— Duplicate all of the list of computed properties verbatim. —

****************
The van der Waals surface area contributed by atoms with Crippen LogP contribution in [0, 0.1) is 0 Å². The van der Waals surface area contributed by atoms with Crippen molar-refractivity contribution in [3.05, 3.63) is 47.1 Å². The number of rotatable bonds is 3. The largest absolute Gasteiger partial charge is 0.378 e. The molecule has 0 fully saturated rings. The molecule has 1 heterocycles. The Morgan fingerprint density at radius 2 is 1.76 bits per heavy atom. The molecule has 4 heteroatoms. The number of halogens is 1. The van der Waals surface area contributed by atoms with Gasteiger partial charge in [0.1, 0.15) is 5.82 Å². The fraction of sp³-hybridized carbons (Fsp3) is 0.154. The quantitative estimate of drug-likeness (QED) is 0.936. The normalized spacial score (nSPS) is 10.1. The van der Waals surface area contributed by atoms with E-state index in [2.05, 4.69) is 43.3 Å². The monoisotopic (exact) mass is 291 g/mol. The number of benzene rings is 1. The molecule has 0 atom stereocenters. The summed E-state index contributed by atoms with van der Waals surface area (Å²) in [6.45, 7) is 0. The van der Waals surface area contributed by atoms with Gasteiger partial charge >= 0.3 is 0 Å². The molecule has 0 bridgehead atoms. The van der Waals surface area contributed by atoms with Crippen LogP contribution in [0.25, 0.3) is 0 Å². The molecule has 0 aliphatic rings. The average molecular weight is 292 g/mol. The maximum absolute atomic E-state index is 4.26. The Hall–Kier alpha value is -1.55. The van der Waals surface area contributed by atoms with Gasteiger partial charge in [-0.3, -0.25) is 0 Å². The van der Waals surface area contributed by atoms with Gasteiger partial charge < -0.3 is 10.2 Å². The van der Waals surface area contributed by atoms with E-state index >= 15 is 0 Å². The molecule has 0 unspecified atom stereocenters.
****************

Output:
The van der Waals surface area contributed by atoms with Crippen LogP contribution in [0, 0.1) is 0 Å². The van der Waals surface area contributed by atoms with Crippen molar-refractivity contribution in [3.05, 3.63) is 47.1 Å². The number of rotatable bonds is 3. The largest absolute Gasteiger partial charge is 0.378 e. The molecule has 0 fully saturated rings. The molecule has 1 heterocycles. The Morgan fingerprint density at radius 2 is 1.76 bits per heavy atom. The molecule has 4 heteroatoms. The number of halogens is 1. The van der Waals surface area contributed by atoms with Gasteiger partial charge in [0.1, 0.15) is 5.82 Å². The fraction of sp³-hybridized carbons (Fsp3) is 0.154. The quantitative estimate of drug-likeness (QED) is 0.936. The normalized spacial score (nSPS) is 10.1. The van der Waals surface area contributed by atoms with E-state index in [2.05, 4.69) is 43.3 Å². The monoisotopic (exact) mass is 291 g/mol. The number of benzene rings is 1. The molecule has 0 atom stereocenters. The summed E-state index contributed by atoms with van der Waals surface area (Å²) in [6.45, 7) is 0. The van der Waals surface area contributed by atoms with Gasteiger partial charge >= 0.3 is 0 Å². The molecule has 0 bridgehead atoms. The van der Waals surface area contributed by atoms with Crippen LogP contribution in [0.25, 0.3) is 0 Å². The molecule has 0 aliphatic rings. The average molecular weight is 292 g/mol. The maximum absolute atomic E-state index is 4.26. The Hall–Kier alpha value is -1.55. The van der Waals surface area contributed by atoms with Gasteiger partial charge in [-0.3, -0.25) is 0 Å². The van der Waals surface area contributed by atoms with Gasteiger partial charge < -0.3 is 10.2 Å². The van der Waals surface area contributed by atoms with E-state index >= 15 is 0 Å². The molecule has 0 unspecified atom stereocenters.